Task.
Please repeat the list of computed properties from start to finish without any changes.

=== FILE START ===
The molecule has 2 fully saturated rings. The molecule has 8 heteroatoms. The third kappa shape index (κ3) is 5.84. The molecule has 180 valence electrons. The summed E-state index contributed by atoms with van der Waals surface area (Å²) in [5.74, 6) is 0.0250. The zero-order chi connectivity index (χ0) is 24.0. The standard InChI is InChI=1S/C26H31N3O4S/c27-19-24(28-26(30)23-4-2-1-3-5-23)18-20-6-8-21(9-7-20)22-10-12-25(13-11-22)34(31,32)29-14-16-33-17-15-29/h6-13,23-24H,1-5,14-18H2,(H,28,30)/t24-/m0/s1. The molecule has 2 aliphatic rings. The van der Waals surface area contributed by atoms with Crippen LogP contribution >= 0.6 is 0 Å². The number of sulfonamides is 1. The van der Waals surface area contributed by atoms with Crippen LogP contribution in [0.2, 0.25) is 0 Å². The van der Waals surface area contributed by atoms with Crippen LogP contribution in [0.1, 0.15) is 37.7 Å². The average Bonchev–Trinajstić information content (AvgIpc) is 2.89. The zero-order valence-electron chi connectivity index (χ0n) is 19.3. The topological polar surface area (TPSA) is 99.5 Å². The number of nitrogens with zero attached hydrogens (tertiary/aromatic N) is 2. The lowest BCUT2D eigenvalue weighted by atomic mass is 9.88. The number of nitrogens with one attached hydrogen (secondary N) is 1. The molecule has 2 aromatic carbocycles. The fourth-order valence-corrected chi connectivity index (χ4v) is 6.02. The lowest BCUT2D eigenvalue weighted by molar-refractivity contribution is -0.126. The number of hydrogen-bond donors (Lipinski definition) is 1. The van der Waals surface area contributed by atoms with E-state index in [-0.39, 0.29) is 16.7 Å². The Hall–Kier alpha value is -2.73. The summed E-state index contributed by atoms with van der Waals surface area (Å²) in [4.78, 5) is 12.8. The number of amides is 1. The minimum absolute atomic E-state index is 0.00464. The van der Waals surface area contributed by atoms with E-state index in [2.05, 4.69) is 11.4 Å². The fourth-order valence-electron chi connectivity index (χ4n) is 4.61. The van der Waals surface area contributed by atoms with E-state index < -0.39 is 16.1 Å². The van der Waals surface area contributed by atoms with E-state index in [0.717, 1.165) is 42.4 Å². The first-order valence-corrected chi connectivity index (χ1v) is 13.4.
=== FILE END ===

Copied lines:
The molecule has 2 fully saturated rings. The molecule has 8 heteroatoms. The third kappa shape index (κ3) is 5.84. The molecule has 180 valence electrons. The summed E-state index contributed by atoms with van der Waals surface area (Å²) in [5.74, 6) is 0.0250. The zero-order chi connectivity index (χ0) is 24.0. The standard InChI is InChI=1S/C26H31N3O4S/c27-19-24(28-26(30)23-4-2-1-3-5-23)18-20-6-8-21(9-7-20)22-10-12-25(13-11-22)34(31,32)29-14-16-33-17-15-29/h6-13,23-24H,1-5,14-18H2,(H,28,30)/t24-/m0/s1. The molecule has 2 aliphatic rings. The van der Waals surface area contributed by atoms with Crippen LogP contribution >= 0.6 is 0 Å². The number of sulfonamides is 1. The van der Waals surface area contributed by atoms with Crippen LogP contribution in [0.2, 0.25) is 0 Å². The van der Waals surface area contributed by atoms with Crippen LogP contribution in [0.1, 0.15) is 37.7 Å². The average Bonchev–Trinajstić information content (AvgIpc) is 2.89. The zero-order valence-electron chi connectivity index (χ0n) is 19.3. The topological polar surface area (TPSA) is 99.5 Å². The number of nitrogens with zero attached hydrogens (tertiary/aromatic N) is 2. The lowest BCUT2D eigenvalue weighted by atomic mass is 9.88. The number of nitrogens with one attached hydrogen (secondary N) is 1. The molecule has 2 aromatic carbocycles. The fourth-order valence-corrected chi connectivity index (χ4v) is 6.02. The lowest BCUT2D eigenvalue weighted by molar-refractivity contribution is -0.126. The number of hydrogen-bond donors (Lipinski definition) is 1. The van der Waals surface area contributed by atoms with E-state index in [-0.39, 0.29) is 16.7 Å². The Hall–Kier alpha value is -2.73. The summed E-state index contributed by atoms with van der Waals surface area (Å²) in [4.78, 5) is 12.8. The number of amides is 1. The minimum absolute atomic E-state index is 0.00464. The van der Waals surface area contributed by atoms with E-state index in [2.05, 4.69) is 11.4 Å². The fourth-order valence-electron chi connectivity index (χ4n) is 4.61. The van der Waals surface area contributed by atoms with E-state index < -0.39 is 16.1 Å². The van der Waals surface area contributed by atoms with E-state index in [0.717, 1.165) is 42.4 Å². The first-order valence-corrected chi connectivity index (χ1v) is 13.4.